• I cannot blame you for wanting to leave south Florida. The Yucatan is much more peaceful and the people are generally more patient. Merida is a nice area that attracts a lot of expats. Cancun is nice if you want to be near that airport but you are going to have a lot more traffic and some crime issues associated with living in a bigger city. Just keep in mind, the further you are from Cancun, the further you are from the international airport.

    • Ms Suzanne Nye | August 4, 2016 at 11:45 am | Reply

      I live in Merida…virtually crime free and has museums, a symphony orchestra (second only to Mexico City) an Opera Company and even a Baseball team. About 20 minutes from the beach at Progresso by car, but i make a day of it and take the bus! Excellent restaurants with lots of variety and music in the parks every night. Great health care and because it is home to several universities there are lots of young people and energy in the city. Merida has a large expat community too! The only drawback…very hot in May and June.

      • Mérida sounds great. We are planning a trip up there when it cools off a bit. If it was not for our love of the Caribbean beaches, we may have ended up there.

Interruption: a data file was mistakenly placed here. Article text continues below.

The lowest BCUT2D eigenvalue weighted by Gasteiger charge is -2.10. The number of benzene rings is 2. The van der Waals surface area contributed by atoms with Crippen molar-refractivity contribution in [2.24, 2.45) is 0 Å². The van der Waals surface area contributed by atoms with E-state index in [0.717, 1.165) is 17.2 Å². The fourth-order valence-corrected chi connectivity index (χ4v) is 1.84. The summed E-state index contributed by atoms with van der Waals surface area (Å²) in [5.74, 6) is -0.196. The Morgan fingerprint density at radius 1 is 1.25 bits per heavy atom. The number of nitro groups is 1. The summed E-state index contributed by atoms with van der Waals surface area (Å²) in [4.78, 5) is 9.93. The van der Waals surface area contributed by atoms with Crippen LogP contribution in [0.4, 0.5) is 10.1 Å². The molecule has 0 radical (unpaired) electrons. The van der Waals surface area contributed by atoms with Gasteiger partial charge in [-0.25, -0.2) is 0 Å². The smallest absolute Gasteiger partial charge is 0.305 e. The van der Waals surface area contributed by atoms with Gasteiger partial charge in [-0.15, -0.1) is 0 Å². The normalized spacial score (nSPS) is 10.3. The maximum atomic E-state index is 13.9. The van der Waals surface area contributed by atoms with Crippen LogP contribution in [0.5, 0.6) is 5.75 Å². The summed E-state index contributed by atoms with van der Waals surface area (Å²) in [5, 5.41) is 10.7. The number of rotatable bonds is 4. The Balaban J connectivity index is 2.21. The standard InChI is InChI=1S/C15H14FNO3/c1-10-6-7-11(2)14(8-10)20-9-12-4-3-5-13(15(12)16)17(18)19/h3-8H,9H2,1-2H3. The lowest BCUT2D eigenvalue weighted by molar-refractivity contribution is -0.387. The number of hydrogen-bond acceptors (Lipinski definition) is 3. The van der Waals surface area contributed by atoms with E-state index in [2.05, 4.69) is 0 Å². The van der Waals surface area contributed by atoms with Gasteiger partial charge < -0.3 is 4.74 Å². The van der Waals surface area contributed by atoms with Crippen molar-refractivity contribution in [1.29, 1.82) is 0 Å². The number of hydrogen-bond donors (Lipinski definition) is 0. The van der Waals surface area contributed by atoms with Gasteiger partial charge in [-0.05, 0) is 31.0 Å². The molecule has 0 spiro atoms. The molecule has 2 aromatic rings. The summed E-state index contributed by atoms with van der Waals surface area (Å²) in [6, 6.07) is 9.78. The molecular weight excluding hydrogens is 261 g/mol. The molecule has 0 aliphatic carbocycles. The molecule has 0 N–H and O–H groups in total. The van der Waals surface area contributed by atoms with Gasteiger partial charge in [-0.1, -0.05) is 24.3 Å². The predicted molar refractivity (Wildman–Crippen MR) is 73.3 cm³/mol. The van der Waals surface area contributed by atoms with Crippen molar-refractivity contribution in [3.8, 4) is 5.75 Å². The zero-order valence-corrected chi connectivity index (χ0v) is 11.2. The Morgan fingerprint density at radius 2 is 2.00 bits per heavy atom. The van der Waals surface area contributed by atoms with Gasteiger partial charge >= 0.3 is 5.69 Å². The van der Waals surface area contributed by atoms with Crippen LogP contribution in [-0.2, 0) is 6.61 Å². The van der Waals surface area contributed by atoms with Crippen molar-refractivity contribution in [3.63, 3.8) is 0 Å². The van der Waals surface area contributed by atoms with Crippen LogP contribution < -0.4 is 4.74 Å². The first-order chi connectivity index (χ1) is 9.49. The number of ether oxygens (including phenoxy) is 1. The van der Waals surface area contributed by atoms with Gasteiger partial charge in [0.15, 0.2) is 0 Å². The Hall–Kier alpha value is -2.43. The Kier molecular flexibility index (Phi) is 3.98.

• Brent Howard | August 8, 2016 at 3:36 am | Reply

      Do not move to Cancun, Anywhere in the region, but not Cancun! Merida is a great city as is Playa del Carmen..

      If you want to live on the Pacific side, Puerto Vallarta or Mazatlan would be good choices.

  5. I just started to follow your blog, and really enjoy it. The area around Playa is my favorite. The climate not much different than central Florida where I live. I agree with your expiriences you have made so far, just by having visited 7 times.
    It makes me think of “why not” which has crossed my mind before and always when I visit.
    Looking forward to see more of your blogs, thanks for sharing your adventure!

    • Thanks so much for reading the blog and for taking the time to comment. Maybe we will run into each other down here some day. 🙂